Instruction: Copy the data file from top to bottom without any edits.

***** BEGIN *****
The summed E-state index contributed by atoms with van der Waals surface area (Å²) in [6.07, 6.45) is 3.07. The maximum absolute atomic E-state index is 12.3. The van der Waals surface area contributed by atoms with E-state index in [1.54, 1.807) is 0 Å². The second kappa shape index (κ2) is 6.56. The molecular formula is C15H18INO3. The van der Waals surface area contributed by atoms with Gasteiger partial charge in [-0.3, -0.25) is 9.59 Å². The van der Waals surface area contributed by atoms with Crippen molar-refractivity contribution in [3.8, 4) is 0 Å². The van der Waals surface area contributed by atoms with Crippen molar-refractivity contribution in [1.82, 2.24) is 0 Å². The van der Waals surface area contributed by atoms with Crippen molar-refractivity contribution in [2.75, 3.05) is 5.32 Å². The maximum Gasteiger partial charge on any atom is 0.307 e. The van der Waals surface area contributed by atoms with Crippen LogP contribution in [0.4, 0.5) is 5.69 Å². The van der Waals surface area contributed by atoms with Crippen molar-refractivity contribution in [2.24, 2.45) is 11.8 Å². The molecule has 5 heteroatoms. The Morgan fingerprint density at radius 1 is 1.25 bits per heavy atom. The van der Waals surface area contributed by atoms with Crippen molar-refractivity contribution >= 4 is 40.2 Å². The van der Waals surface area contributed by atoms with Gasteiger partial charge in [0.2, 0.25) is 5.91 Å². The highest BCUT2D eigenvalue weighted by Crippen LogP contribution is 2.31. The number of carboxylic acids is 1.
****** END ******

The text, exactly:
The summed E-state index contributed by atoms with van der Waals surface area (Å²) in [6.07, 6.45) is 3.07. The maximum absolute atomic E-state index is 12.3. The van der Waals surface area contributed by atoms with E-state index in [1.54, 1.807) is 0 Å². The second kappa shape index (κ2) is 6.56. The molecular formula is C15H18INO3. The van der Waals surface area contributed by atoms with Gasteiger partial charge in [-0.3, -0.25) is 9.59 Å². The van der Waals surface area contributed by atoms with Crippen molar-refractivity contribution in [3.8, 4) is 0 Å². The van der Waals surface area contributed by atoms with Crippen molar-refractivity contribution in [1.82, 2.24) is 0 Å². The van der Waals surface area contributed by atoms with Crippen molar-refractivity contribution in [2.75, 3.05) is 5.32 Å². The maximum Gasteiger partial charge on any atom is 0.307 e. The van der Waals surface area contributed by atoms with Crippen LogP contribution in [0.4, 0.5) is 5.69 Å². The van der Waals surface area contributed by atoms with Crippen molar-refractivity contribution in [2.24, 2.45) is 11.8 Å². The molecule has 5 heteroatoms. The Morgan fingerprint density at radius 1 is 1.25 bits per heavy atom. The van der Waals surface area contributed by atoms with Crippen molar-refractivity contribution >= 4 is 40.2 Å². The van der Waals surface area contributed by atoms with Gasteiger partial charge in [0.2, 0.25) is 5.91 Å². The highest BCUT2D eigenvalue weighted by Crippen LogP contribution is 2.31. The number of carboxylic acids is 1.